Characters

## Characters

So far we have just used a few simple routines, but the standard problems you are interested in may be a bit more complicated, hence let us continue this section with a slightly more delicate problem. We would like to evaluate a matrix the entries of which are the scalar products of the Young characters.

In order to do this, we have first of all to generate a vector, the elements of which are the partitions of n. This can be done by

```makevectorofpart()
```
Then we establish a matrix, the number of rows and columns is equal to the length of the vector consisting of all the partitions of n, which we do by
```m_lh_m(s_v_l(),s_v_l(), )
```
(s_v_l() means select vector length, the length of the vector is selected). After this we evaluate, for i less than or equal to the height of this matrix, and for j less than or equal to the length of this matrix the scalar product. The corresponding program (stored in ex6.c) therefore reads as follows (and if you want to do more trial and error, then we recommend to read it very carefully and to consult the files ending with .doc where you can find a short description, for example, of s_v_l()):
Example:
```#include"def.h"
#include"macro.h"
main()
{
INT i,j;
OP n,a,b,c,d;
anfang();
n = callocobject(); a = callocobject(); b = callocobject();
c = callocobject(); d = callocobject();
scan(INTEGER,n); println(n);
makevectorofpart(n,a);println(a);
m_lh_m(s_v_l(a),s_v_l(a),b);println(b);
for(i=0L;i<s_m_hi(b);i++)
for(j=0L;j<s_m_li(b);j++)
{ young_character(s_v_i(a,i),c,NULL);
young_character(s_v_i(a,j),d,NULL);
scalarproduct(c,d,s_m_ij(b,i,j));
}
println(b);
freeall(n); freeall(a); freeall(b);
freeall(c); freeall(d);
ende();
}
```
Enter the integerobject 6, and you will get (maybe after a longer while than you expected) the following reply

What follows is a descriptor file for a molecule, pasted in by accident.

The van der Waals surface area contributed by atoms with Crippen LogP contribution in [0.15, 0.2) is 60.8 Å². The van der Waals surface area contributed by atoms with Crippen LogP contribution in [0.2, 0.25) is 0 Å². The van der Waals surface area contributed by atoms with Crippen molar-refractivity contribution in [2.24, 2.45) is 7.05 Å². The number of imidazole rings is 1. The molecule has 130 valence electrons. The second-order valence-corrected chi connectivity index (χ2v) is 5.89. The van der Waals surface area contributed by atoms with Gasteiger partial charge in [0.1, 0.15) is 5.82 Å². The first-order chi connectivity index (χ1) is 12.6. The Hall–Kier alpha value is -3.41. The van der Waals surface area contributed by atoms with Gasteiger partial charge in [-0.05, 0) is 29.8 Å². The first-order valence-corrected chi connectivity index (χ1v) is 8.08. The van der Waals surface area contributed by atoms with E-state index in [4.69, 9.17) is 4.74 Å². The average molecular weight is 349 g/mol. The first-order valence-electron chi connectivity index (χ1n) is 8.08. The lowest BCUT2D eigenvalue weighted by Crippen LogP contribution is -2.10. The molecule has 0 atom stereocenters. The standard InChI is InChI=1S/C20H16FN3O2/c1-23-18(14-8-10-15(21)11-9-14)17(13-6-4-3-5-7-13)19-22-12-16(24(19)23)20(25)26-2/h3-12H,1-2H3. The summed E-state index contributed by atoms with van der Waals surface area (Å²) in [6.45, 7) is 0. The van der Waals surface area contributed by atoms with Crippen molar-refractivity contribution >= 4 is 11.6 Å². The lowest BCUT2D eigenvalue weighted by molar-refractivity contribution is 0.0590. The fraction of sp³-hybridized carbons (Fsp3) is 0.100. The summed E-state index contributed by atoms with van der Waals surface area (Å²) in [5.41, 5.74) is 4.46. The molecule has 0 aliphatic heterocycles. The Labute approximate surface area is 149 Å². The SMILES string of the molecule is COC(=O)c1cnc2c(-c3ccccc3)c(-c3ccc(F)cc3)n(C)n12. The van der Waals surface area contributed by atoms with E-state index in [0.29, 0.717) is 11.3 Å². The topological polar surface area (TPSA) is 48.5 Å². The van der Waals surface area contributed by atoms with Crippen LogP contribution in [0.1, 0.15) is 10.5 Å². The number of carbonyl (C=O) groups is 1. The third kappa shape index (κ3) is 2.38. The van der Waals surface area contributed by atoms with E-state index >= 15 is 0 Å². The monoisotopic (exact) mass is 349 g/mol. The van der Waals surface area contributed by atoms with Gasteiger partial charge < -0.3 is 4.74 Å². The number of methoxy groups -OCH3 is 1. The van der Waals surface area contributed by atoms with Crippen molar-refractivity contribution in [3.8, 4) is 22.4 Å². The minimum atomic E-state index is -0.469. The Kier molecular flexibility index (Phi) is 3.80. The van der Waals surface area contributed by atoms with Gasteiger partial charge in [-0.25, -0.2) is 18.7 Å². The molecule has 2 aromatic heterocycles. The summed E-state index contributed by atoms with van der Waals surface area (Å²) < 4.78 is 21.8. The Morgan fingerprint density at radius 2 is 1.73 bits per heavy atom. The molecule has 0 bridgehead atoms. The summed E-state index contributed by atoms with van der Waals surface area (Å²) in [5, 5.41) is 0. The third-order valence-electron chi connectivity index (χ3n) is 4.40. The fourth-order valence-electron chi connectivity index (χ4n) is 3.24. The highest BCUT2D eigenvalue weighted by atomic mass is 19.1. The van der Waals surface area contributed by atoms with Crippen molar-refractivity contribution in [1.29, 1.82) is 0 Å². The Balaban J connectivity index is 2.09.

6

[6,15,24,114,33,123,1113,222,1122,11112,111111]

[#:#:#:#:#:#:#:#:#:#:#:]

[#:#:#:#:#:#:#:#:#:#:#:]

[#:#:#:#:#:#:#:#:#:#:#:]

[#:#:#:#:#:#:#:#:#:#:#:]

[#:#:#:#:#:#:#:#:#:#:#:]

[#:#:#:#:#:#:#:#:#:#:#:]

[#:#:#:#:#:#:#:#:#:#:#:]

[#:#:#:#:#:#:#:#:#:#:#:]

[#:#:#:#:#:#:#:#:#:#:#:]

[#:#:#:#:#:#:#:#:#:#:#:]

[#:#:#:#:#:#:#:#:#:#:#:]

[1:1:1:1:1:1:1:1:1:1:1:]

[1:2:2:3:2:3:4:3:4:5:6:]

[1:2:3:4:3:5:7:6:8:11:15:]

[1:3:4:7:4:8:13:9:14:21:30:]

[1:2:3:4:4:6:8:7:10:14:20:]

[1:3:5:8:6:12:19:15:24:38:60:]

[1:4:7:13:8:19:34:24:42:72:120:]

[1:3:6:9:7:15:24:21:33:54:90:]

[1:4:8:14:10:24:42:33:58:102:180:]

[1:5:11:21:14:38:72:54:102:192:360:]

[1:6:15:30:20:60:120:90:180:360:720:]

Again, the rows and columns correspond to the partitions in inverse lexicographic order, hence, for example, 58 is the scalar product of the Young character corresponding to 1 1 2 2 with itself, and you may know that this has also a combinatorial interpretation: There are exactly 58 matrices over N that have row sums 1,1,2,2 as well as column sums 1,1,2,2.

If you want to try further examples, then you can replace your test.c now by one of the examples ex7.c,ex8.c.... Moreover, we should like to mention, that for bigger examples you can use both input and output files, for example, if you put into a file ex6.in just the number 6, then you can also enter (after make and the return of the prompt, of course) the following line:

```a.out < ex6.in > ex6.out
```
in which case you will find in ex6.out the corresponding output, if SYMMETRICA run properly. For example, you can exchange println(b); by tex(b); in which case you then have in ex6.out a file on which you can run TeX, say, after a few and obvious changes (prompts have to be erased).
harald.fripertinger@kfunigraz.ac.at,
last changed: November 19, 2001

 Characters